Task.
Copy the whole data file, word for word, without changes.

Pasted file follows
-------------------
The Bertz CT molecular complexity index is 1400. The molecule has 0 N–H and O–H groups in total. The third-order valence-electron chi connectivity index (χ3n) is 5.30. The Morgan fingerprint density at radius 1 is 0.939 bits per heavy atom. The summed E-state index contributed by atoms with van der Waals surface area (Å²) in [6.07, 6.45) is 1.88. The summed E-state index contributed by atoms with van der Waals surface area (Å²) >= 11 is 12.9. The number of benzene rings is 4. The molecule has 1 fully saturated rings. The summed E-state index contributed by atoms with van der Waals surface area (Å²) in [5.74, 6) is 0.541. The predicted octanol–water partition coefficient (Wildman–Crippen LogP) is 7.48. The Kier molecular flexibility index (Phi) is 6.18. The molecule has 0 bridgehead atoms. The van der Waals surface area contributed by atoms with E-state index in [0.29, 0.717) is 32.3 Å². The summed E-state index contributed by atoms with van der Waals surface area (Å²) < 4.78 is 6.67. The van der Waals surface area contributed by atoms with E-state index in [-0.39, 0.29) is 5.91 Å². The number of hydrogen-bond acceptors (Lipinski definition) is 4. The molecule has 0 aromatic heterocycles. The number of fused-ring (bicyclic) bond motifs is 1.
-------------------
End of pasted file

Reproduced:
The Bertz CT molecular complexity index is 1400. The molecule has 0 N–H and O–H groups in total. The third-order valence-electron chi connectivity index (χ3n) is 5.30. The Morgan fingerprint density at radius 1 is 0.939 bits per heavy atom. The summed E-state index contributed by atoms with van der Waals surface area (Å²) in [6.07, 6.45) is 1.88. The summed E-state index contributed by atoms with van der Waals surface area (Å²) >= 11 is 12.9. The number of benzene rings is 4. The molecule has 1 fully saturated rings. The summed E-state index contributed by atoms with van der Waals surface area (Å²) in [5.74, 6) is 0.541. The predicted octanol–water partition coefficient (Wildman–Crippen LogP) is 7.48. The Kier molecular flexibility index (Phi) is 6.18. The molecule has 0 bridgehead atoms. The van der Waals surface area contributed by atoms with E-state index in [0.29, 0.717) is 32.3 Å². The summed E-state index contributed by atoms with van der Waals surface area (Å²) < 4.78 is 6.67. The van der Waals surface area contributed by atoms with E-state index in [-0.39, 0.29) is 5.91 Å². The number of hydrogen-bond acceptors (Lipinski definition) is 4. The molecule has 0 aromatic heterocycles. The number of fused-ring (bicyclic) bond motifs is 1.